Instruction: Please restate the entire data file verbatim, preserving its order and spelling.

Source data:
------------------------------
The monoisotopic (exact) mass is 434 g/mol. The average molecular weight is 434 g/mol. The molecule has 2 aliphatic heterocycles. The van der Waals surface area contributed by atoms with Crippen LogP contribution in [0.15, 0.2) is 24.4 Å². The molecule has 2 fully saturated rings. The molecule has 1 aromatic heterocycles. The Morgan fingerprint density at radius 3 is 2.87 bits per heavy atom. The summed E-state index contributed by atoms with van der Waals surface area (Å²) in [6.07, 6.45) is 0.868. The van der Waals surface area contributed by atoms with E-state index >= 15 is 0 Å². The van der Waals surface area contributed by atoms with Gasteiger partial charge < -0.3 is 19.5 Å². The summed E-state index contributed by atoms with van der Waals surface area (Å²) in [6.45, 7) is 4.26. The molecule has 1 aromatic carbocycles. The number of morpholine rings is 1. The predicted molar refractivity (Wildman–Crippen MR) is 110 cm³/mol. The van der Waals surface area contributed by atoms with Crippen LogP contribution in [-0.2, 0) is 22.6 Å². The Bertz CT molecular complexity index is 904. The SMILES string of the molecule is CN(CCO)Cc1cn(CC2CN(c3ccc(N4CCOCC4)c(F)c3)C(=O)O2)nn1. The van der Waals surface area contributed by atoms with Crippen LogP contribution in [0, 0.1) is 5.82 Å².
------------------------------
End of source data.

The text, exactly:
The monoisotopic (exact) mass is 434 g/mol. The average molecular weight is 434 g/mol. The molecule has 2 aliphatic heterocycles. The van der Waals surface area contributed by atoms with Crippen LogP contribution in [0.15, 0.2) is 24.4 Å². The molecule has 2 fully saturated rings. The molecule has 1 aromatic heterocycles. The Morgan fingerprint density at radius 3 is 2.87 bits per heavy atom. The summed E-state index contributed by atoms with van der Waals surface area (Å²) in [6.07, 6.45) is 0.868. The van der Waals surface area contributed by atoms with E-state index >= 15 is 0 Å². The van der Waals surface area contributed by atoms with Gasteiger partial charge < -0.3 is 19.5 Å². The summed E-state index contributed by atoms with van der Waals surface area (Å²) in [6.45, 7) is 4.26. The molecule has 1 aromatic carbocycles. The number of morpholine rings is 1. The predicted molar refractivity (Wildman–Crippen MR) is 110 cm³/mol. The van der Waals surface area contributed by atoms with Crippen LogP contribution in [-0.2, 0) is 22.6 Å². The Bertz CT molecular complexity index is 904. The SMILES string of the molecule is CN(CCO)Cc1cn(CC2CN(c3ccc(N4CCOCC4)c(F)c3)C(=O)O2)nn1. The van der Waals surface area contributed by atoms with Crippen LogP contribution in [0, 0.1) is 5.82 Å².